Backcountry Skiing

End of November

The end of November is finally giving us enough flotation to keep away from rocks (well mostly) and trees (once I learn to steer again). There were reports of avalanches last weekend, which you can still see under 6-12" of new snow and wind deposits. 

Where'd the fluffy stuff go?   Backcountry skiing at Cameron Pass, early season, December 2016

Where'd the fluffy stuff go? 

Backcountry skiing at Cameron Pass, early season, December 2016

But the snow is skiing nice! Watch for rocks as always early season, it's not time to let 'er rip quite yet. I wish I had a pic of the core shot to prove who won the "find the first rock" contest. 

Lots of sugar down there.   Cameron Pass early season, December 2016 snowpit

Lots of sugar down there. 

Cameron Pass early season, December 2016 snowpit

The new snow is sitting on the early season sugar, proof again that the more things change the more they stay the same. I suspect that the slides from last weekend slid on the early season snow. How long will it take before this layer isn't a problem anymore?  I hate to say it, but maybe April.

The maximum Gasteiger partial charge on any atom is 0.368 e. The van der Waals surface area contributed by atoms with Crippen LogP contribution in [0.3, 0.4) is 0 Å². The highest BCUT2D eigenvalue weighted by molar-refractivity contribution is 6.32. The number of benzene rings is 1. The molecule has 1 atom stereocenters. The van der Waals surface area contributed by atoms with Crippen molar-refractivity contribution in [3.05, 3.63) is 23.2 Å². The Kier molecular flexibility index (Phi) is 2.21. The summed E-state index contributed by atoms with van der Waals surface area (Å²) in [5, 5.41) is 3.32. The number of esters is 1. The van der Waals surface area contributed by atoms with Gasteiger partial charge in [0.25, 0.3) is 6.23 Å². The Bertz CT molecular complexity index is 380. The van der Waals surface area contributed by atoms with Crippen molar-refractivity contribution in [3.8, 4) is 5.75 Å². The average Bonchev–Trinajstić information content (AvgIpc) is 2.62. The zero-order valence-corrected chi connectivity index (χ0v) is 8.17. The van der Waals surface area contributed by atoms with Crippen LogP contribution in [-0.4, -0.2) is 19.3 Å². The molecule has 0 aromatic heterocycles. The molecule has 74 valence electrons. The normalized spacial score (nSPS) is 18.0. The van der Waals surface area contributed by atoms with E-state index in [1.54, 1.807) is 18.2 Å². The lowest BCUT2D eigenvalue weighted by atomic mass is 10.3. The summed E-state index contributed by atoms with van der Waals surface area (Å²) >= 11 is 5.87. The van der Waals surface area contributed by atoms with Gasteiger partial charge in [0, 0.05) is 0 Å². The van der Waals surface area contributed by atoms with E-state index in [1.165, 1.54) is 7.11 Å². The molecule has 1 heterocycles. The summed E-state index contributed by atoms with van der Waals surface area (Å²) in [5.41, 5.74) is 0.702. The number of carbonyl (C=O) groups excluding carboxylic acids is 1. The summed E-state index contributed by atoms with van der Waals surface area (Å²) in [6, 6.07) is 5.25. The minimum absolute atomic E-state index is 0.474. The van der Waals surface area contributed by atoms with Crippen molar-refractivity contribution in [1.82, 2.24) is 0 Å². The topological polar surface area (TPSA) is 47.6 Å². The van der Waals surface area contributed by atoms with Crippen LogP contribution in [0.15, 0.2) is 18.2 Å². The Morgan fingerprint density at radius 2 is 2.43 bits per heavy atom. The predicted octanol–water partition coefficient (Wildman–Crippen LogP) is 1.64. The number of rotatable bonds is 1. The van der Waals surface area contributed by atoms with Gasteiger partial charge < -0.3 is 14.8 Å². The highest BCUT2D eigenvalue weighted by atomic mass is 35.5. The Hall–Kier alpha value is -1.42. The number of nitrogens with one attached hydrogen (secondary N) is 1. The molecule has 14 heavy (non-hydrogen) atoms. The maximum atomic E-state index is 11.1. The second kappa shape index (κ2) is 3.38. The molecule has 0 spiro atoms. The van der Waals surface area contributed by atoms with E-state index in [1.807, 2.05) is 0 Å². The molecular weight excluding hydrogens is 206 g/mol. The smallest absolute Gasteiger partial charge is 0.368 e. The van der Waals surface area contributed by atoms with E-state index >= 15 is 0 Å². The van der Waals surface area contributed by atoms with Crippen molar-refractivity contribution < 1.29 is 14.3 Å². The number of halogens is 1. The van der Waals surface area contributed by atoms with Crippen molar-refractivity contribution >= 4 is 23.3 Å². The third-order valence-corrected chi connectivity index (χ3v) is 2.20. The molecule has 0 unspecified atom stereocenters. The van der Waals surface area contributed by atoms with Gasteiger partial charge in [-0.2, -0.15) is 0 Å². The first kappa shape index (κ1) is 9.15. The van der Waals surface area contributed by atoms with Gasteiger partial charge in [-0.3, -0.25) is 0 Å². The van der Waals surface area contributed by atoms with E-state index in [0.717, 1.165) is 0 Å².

Choosing to boot when the skin track has been partially blown away!  December 2016 Cameron Pass Backcountry Skiing Conditions

Choosing to boot when the skin track has been partially blown away!

December 2016 Cameron Pass Backcountry Skiing Conditions

We had the mountain to ourselves, but it's always good to remember that people are jonesin' to hit some pow (and likely rocks) this time of year. Choose your ascent and descent routes based on your own goals and comfort level, no need to follow others' tracks if you don't like how they look or where they go. Your inner voice might be the biggest factor in keeping you safe this winter.